Help on the way for lymphoedema sufferers

TREATMENT ON THE WAY: Lymphoedema patients Cheryl Finch, Lesely Braithwaite, Dulcie Hoggan and Loraine Baron from the Mount Gambier Breast Cancer Awareness Group celebrate years of advocacy for a lymphoedema specialist to be stationed at the Mount Gambier and District Hospital.

SPECIALISED treatment for lymphoedema will be available at the Mount Gambier and District Hospital in what has been labelled as a groundbreaking achievement.

Lymphoedema is a chronic condition characterised by the swelling of particular body parts caused by problems with the lymphatic system.

Community members with the condition across Mount Gambier, known as the Lymphoedema Ladies, have spent years lobbying for better services and treatments available in the region and are now celebrating their next milestone.

Previously, treatment for the condition was only available privately from one specialist within Mount Gambier, but now this specialist will be available at the local hospital one day a week to assist those in need of treatment who may not be able to access it privately.

Cancer survivor and lymphoedema patient Ducie Hoggan said having the one day a week treatment available publicly was a game changer.

“This means those who cannot afford private access now have a secondary option,” Ms Hoggan said.

“The more choices clients have the better we can have them diagnosed and by having the services available once a week allows for more regular check ups for patients if needed.”

Celebrating the win after years of advocacy, Ms Hoggan said it would change the lives of those living with the chronic disease.

“Having specialists readily available each week allows them to note progress in patients better and alter the treatments if it isn’t working properly,” she said.

“Not only that but it will increase awareness around lymphoedema and encourage people to talk about it more openly.”

Speaking from her own experience, Ms Hoggan said treatment was difficult to secure within the Limestone Coast with only the one specialist.

“With lymphoedema you need that guidance and it really is not something we can manage on our own,” she said.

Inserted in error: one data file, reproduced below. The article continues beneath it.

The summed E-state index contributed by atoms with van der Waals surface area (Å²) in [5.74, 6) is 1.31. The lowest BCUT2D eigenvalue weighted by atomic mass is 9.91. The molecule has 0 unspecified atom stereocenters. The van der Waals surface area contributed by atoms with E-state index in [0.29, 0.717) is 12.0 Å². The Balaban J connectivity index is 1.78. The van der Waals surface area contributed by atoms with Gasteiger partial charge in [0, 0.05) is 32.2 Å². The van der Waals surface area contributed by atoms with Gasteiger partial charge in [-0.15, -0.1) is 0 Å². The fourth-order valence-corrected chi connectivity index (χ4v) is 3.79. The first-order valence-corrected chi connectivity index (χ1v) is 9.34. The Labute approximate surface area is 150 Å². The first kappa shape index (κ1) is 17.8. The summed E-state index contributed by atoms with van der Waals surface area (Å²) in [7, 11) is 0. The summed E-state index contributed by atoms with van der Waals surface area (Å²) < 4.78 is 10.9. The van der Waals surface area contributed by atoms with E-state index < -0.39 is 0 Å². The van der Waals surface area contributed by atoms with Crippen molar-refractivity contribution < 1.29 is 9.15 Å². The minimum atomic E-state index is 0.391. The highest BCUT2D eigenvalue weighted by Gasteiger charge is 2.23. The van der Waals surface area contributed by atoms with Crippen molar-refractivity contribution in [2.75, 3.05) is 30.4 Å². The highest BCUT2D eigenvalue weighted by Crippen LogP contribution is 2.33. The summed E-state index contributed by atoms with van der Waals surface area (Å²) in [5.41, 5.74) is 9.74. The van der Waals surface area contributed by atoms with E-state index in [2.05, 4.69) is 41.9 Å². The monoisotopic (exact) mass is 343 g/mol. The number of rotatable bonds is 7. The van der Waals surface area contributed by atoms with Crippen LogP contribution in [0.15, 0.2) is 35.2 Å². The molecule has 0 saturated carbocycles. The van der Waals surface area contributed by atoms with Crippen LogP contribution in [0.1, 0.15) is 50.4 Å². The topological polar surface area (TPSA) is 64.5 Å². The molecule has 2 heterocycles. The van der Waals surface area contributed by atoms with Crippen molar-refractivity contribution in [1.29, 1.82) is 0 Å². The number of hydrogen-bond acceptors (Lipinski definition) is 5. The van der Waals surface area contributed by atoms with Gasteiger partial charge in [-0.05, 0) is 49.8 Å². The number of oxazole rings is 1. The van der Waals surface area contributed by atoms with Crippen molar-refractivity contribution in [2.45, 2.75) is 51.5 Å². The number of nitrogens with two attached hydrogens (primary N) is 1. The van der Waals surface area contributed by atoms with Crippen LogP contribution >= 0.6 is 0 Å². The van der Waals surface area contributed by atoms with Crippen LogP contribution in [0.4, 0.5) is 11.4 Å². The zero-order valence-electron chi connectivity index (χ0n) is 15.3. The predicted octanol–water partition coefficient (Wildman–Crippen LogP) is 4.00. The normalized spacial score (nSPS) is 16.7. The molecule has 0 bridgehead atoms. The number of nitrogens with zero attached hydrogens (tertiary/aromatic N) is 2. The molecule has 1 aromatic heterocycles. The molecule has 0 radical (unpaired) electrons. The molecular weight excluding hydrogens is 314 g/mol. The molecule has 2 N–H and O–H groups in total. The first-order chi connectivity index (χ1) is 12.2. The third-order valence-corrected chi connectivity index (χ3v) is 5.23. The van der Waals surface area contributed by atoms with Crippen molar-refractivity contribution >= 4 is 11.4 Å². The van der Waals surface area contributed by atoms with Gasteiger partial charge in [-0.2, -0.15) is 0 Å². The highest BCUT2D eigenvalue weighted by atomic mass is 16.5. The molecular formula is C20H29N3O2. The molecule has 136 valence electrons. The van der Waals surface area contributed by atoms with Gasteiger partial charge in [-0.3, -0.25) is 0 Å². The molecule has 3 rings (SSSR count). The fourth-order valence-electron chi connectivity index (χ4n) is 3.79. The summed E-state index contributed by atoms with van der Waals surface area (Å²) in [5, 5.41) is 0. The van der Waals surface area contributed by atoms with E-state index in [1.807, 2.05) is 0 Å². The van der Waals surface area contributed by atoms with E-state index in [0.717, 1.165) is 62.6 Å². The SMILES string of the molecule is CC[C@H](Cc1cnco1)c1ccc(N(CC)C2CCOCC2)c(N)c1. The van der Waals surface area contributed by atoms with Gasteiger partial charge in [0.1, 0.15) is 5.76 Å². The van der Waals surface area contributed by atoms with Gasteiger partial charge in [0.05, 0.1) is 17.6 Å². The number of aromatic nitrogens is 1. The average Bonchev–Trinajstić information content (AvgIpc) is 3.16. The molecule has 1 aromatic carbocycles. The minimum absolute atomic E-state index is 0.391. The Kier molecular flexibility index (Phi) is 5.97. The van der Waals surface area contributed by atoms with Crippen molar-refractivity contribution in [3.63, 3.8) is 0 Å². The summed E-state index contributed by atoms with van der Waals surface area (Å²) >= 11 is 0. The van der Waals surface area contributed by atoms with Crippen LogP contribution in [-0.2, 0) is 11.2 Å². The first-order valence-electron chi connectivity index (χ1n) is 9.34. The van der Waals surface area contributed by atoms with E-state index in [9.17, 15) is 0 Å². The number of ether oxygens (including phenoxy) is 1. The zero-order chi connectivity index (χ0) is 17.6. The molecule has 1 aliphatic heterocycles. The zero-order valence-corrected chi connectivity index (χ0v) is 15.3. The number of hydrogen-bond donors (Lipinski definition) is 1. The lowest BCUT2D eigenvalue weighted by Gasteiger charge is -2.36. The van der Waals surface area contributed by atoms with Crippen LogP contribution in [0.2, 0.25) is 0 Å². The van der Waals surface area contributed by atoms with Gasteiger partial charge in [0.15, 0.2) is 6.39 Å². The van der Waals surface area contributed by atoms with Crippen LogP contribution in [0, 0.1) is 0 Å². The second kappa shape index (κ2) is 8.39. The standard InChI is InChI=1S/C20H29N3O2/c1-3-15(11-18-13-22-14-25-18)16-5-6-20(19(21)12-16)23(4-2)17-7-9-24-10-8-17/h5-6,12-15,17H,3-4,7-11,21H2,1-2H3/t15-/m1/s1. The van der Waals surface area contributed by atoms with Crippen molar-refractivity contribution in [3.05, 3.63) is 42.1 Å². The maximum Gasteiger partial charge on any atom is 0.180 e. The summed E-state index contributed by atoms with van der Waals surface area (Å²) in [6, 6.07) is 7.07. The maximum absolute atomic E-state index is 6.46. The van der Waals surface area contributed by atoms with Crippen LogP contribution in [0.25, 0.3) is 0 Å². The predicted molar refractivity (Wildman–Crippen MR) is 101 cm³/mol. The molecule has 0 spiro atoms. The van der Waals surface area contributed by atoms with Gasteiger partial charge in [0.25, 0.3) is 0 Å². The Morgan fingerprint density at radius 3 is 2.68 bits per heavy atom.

“We do need to constantly see a lymphoedema practitioner because there are many things we need to be mindful of such as the way we massage our arms, our work or even blood tests and getting our blood pressure taken.”

Also celebrating the milestone was Loraine Baron from the Mount Gambier Breast Cancer Awareness Group which had been advocating for further lymphoedema support alongside the local group.

Ms Baron said the support group were amazed at learning the treatment was coming to the local hospital.

“It is great to see things are moving forward and there is a light at the end of the tunnel and we do hope that having this treatment available will help increase awareness for those who do have lymphoedema,” Ms Baron said.

“This kind of treatment will help people get an early diagnosis which is what we really focus on through the machines available and this can then help prevent patients from needing treatment while the bandaging helps prevent it from becoming chronic.”

The announcement was celebrated on Wednesday evening with previous Lymphoedema Support Group SA president Monique Bareham attending an evening meal with supporters.

Ms Bareham said the announcement was a huge step forward to treatment after working towards securing the one day a week treatment for many years.

“This means those who don’t have access to private specialists will now be able to get their compression garments through the public sector,” Ms Bareham said.

“It is an incredibly satisfying thing to have happen and what I have felt is an overwhelming sense of relief because I know how much long term, unmanaged lymphoedema really impacts people.”

Alongside the treatment, advocates have also been calling on the Federal Government to put lymphoedema treatment on the Medicare system, with Ms Bareham still lobbying for a positive outcome.